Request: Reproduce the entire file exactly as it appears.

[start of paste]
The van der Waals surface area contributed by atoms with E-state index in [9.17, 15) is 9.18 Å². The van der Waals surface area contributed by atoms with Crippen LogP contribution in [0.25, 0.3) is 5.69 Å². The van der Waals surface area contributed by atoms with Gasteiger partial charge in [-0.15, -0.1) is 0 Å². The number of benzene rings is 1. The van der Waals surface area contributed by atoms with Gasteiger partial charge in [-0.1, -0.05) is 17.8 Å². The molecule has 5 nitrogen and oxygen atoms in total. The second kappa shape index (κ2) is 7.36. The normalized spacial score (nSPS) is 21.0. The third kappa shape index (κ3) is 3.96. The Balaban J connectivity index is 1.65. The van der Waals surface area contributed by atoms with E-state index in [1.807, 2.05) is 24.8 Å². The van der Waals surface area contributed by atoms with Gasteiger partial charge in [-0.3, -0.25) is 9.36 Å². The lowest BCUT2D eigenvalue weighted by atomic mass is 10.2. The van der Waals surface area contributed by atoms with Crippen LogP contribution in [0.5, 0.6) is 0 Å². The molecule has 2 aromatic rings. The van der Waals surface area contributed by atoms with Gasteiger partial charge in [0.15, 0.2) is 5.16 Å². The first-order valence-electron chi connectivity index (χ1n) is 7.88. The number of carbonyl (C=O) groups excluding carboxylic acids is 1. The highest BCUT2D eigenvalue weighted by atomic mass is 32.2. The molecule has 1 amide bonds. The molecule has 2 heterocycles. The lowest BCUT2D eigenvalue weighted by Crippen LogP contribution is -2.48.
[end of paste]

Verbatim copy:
The van der Waals surface area contributed by atoms with E-state index in [9.17, 15) is 9.18 Å². The van der Waals surface area contributed by atoms with Crippen LogP contribution in [0.25, 0.3) is 5.69 Å². The van der Waals surface area contributed by atoms with Gasteiger partial charge in [-0.15, -0.1) is 0 Å². The number of benzene rings is 1. The van der Waals surface area contributed by atoms with Gasteiger partial charge in [-0.1, -0.05) is 17.8 Å². The molecule has 5 nitrogen and oxygen atoms in total. The second kappa shape index (κ2) is 7.36. The normalized spacial score (nSPS) is 21.0. The third kappa shape index (κ3) is 3.96. The Balaban J connectivity index is 1.65. The van der Waals surface area contributed by atoms with E-state index in [1.807, 2.05) is 24.8 Å². The van der Waals surface area contributed by atoms with Gasteiger partial charge in [-0.3, -0.25) is 9.36 Å². The lowest BCUT2D eigenvalue weighted by atomic mass is 10.2. The van der Waals surface area contributed by atoms with Crippen LogP contribution in [0.5, 0.6) is 0 Å². The molecule has 2 aromatic rings. The van der Waals surface area contributed by atoms with Gasteiger partial charge in [0.15, 0.2) is 5.16 Å². The first-order valence-electron chi connectivity index (χ1n) is 7.88. The number of carbonyl (C=O) groups excluding carboxylic acids is 1. The highest BCUT2D eigenvalue weighted by atomic mass is 32.2. The molecule has 1 amide bonds. The molecule has 2 heterocycles. The lowest BCUT2D eigenvalue weighted by Crippen LogP contribution is -2.48.